What Bali's offerings taught me about letting go
They're everywhere. You can't walk a more than a few feet in Bali without needing to navigate around an offering. They're on the ground, in the road, on top of shop signs, teetering on the handlebars of a scooter, stacked high on temple steps, spilling out of cubby holes cut into the black stone buildings, giant statues all decked out and dressed up with fresh flowers and colorful fabrics...everywhere.
I'm not here to give a historical and/or religious lesson about Bali's infamous offerings (perhaps another post at another time). I am here to tell you what, within less than 24 hours on this island, these offerings taught me about letting go.
In the welcome materials at my Airbnb, my host introduced the staff with photos, bios, and descriptions of their roles on the property. One particular detail about one particular man stuck with me. He's one of the grounds keepers, particularly in and around the pool area. I learned that one of his favorite things to do throughout the day is pick up the flowers that fall from the trees and add them to altars scattered around the property. That is so beautiful to me.
As I swam last night and again this afternoon, I noticed each flower that fell. Bougainvillea so papery delicate and bright pink against the turquoise water, plumeria so thick and shocking white against the navy blue deep end of the pool. There was such a tangible, cyclical energy to it all. I teared up as I realized, it's finally time to let go. Everyone assumes I let go when I quit my job, or when I sold all my stuff, or got on that train and then got on that plane... but all of these goodbyes are just the beginning. I know that deep down in my cells. There's more to it.
Back to the flowers in the pool, the countless altars: No one here frets about the flowers falling. No one mourns the loss of the flowers now gone from the trees. No one is trying to control when and where and how the flowers fall or don't fall. The grounds keeper isn't 'keeping' Nature at all, he's just wandering around following Her lead. They don't lose sleep over this process of decay, they simply know that it is. They gather up the pieces, they bless them, they love them, they let them rot away. All the while, they carry on, always adding more flowers, more love, more offerings dedicated to some power beyond themselves.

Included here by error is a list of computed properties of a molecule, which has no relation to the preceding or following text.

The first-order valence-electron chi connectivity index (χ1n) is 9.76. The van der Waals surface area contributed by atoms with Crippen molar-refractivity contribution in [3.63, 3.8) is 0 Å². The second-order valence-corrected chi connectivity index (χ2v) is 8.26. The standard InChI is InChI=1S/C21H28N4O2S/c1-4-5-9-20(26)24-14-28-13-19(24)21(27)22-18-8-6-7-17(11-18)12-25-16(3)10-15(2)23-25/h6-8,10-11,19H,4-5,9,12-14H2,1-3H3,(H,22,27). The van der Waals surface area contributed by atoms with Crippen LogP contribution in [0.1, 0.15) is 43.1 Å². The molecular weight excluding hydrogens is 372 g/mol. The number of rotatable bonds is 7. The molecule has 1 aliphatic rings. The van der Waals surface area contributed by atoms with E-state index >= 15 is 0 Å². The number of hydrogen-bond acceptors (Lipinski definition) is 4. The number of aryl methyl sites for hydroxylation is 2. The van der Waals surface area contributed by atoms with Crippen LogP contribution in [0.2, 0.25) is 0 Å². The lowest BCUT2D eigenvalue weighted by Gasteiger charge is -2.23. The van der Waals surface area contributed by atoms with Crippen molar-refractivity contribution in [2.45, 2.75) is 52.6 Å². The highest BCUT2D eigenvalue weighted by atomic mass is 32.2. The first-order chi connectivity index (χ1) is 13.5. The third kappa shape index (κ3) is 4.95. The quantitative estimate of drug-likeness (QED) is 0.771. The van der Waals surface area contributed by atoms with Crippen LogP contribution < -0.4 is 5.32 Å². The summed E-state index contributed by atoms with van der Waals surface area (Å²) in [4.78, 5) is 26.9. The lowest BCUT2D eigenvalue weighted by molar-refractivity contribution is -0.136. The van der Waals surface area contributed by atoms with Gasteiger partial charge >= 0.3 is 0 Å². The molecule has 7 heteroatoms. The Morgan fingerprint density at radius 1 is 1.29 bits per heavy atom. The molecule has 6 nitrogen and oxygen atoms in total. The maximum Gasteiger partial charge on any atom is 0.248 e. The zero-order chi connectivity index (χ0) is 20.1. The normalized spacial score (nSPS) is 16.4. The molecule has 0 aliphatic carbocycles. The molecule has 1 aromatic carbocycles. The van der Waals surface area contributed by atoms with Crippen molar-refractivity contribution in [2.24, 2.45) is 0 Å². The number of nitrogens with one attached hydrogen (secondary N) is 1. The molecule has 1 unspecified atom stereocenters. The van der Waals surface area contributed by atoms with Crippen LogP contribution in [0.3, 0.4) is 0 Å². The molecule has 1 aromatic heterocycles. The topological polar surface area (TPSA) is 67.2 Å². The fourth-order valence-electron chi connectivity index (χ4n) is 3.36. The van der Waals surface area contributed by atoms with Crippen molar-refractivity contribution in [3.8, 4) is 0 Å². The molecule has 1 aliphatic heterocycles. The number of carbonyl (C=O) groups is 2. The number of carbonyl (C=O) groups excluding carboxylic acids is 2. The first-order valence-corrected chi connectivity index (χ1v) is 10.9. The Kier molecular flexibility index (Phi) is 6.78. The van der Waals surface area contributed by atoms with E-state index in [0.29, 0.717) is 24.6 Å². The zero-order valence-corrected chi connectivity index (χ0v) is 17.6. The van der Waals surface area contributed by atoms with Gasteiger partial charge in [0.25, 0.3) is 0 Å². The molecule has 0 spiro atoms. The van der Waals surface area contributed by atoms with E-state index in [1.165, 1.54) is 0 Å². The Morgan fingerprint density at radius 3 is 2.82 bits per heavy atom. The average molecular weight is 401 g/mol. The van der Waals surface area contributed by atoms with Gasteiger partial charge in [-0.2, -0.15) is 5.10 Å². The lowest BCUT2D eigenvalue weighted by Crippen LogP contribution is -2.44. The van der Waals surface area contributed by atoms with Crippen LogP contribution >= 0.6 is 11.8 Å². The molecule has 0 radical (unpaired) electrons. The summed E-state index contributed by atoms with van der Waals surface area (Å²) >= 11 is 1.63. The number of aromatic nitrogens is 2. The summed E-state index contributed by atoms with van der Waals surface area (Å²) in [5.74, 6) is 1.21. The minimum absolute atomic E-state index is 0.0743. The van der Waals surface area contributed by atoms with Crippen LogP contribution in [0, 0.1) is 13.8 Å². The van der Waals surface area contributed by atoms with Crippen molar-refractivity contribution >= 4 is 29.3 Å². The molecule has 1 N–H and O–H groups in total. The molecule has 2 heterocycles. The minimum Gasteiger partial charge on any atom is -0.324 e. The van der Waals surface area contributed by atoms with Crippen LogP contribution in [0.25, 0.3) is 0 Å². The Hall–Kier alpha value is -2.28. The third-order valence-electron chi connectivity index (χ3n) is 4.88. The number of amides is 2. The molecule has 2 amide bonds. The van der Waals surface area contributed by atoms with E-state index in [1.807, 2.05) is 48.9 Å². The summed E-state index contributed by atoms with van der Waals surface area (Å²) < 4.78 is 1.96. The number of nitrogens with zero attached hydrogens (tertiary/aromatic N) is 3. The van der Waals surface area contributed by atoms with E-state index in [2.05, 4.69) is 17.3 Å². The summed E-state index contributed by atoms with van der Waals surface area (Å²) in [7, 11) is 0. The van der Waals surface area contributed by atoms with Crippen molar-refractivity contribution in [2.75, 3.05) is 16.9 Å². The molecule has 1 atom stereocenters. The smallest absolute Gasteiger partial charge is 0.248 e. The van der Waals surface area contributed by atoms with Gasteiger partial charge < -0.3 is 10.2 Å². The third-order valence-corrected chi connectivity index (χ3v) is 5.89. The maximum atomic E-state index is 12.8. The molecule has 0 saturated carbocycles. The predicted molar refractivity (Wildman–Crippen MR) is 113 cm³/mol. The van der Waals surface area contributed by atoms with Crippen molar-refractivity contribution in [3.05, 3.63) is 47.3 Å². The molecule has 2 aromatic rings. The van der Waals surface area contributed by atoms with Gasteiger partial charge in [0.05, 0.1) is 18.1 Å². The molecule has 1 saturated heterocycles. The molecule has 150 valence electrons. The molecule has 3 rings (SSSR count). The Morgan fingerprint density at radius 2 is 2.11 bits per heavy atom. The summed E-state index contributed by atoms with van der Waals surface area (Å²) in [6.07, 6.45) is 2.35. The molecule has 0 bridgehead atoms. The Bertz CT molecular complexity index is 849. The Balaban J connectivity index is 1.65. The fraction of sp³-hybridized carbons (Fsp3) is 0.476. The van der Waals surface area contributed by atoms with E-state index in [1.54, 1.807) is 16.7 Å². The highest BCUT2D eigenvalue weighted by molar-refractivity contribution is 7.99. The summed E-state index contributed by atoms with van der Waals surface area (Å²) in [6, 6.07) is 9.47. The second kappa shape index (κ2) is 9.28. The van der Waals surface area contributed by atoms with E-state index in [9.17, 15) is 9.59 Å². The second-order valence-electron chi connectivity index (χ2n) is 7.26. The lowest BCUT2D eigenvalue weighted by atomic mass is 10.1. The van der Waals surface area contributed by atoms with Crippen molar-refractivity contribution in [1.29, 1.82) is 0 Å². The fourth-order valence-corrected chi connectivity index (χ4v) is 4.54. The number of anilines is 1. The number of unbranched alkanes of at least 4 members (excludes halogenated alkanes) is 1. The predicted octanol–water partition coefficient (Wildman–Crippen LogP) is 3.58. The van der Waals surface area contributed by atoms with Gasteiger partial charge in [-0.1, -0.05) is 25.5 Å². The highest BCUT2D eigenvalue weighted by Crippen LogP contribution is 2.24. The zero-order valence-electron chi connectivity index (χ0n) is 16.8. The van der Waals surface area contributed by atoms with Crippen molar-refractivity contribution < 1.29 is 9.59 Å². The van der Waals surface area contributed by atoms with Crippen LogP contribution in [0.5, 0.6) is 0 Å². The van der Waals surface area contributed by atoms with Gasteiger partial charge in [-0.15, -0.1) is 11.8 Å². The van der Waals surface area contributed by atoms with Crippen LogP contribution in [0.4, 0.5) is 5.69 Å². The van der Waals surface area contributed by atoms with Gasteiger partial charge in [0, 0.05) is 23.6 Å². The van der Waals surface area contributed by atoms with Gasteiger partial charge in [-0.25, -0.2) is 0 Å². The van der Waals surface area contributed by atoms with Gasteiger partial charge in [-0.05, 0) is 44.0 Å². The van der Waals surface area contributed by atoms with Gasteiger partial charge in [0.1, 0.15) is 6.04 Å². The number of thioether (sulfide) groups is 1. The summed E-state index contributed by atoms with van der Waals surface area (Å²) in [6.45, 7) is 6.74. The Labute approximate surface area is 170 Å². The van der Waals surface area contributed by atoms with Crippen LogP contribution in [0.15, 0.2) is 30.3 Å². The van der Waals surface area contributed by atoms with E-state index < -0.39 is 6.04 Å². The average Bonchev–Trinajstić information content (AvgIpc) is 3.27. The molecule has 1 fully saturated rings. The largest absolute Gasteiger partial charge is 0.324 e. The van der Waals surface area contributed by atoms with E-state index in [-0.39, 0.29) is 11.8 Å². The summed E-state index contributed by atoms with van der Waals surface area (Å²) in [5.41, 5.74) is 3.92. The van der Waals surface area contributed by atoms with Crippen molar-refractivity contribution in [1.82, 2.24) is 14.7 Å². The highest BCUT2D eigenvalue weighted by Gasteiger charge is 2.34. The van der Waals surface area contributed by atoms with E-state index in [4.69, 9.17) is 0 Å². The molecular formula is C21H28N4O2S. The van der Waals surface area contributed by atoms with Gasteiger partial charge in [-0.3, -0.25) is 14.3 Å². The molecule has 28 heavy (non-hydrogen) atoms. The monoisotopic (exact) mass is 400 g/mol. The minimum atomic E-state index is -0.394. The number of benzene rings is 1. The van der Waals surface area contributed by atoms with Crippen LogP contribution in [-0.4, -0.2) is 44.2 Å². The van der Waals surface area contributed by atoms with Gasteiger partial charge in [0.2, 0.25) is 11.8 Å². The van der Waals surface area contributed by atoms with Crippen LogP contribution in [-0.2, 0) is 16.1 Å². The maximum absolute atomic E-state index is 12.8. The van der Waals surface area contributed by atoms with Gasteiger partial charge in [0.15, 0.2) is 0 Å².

How many fallen flowers - in other words beliefs, relationships, and habits that served their purpose - did I try to hold on to, control, put back in the place I thought they should go, mourned, not blessed?
This solo trip around the world - (un)scheduled for an indefinite amount of time - is a study in extremes. Of course it's about learning and soaking up as many new philosophies and ways of life as I possibly can; but it's almost more so about unlearning. I need to unlearn the belief that stuff makes you happy. I need to unlearn the habit of foods that don't heal my autoimmunity and fuel my healthy body. I need to unlearn the stories I've let be true in my romantic relationships. I need to let the flowers fall where they may. I need to release the fear that keeps me spinning in a cycle of "never enough." In Brene Brown's new book Rising Strong she says: "The opposite of scarcity isn't abundance, it's simply enough."
I need to gather up the pieces of everything that has fallen away thus far, bless it, love it, let it rot. All the while, I'll carry on with my great adventure, always adding more beliefs, relationships, and habits that serve my higher self, adding more love, more offerings dedicated to some power beyond myself.
Love + the cycle of it all,
P.S. If you're not following me on Instagram, you're missing out. If Instagram isn't your thing, all of my photos push to Twitter and the Series of Adventures Facebook page. I'm finding pretty consistent wifi in Indonesia and seriously, my photo feed is kinda gorgeous right now. See you over there!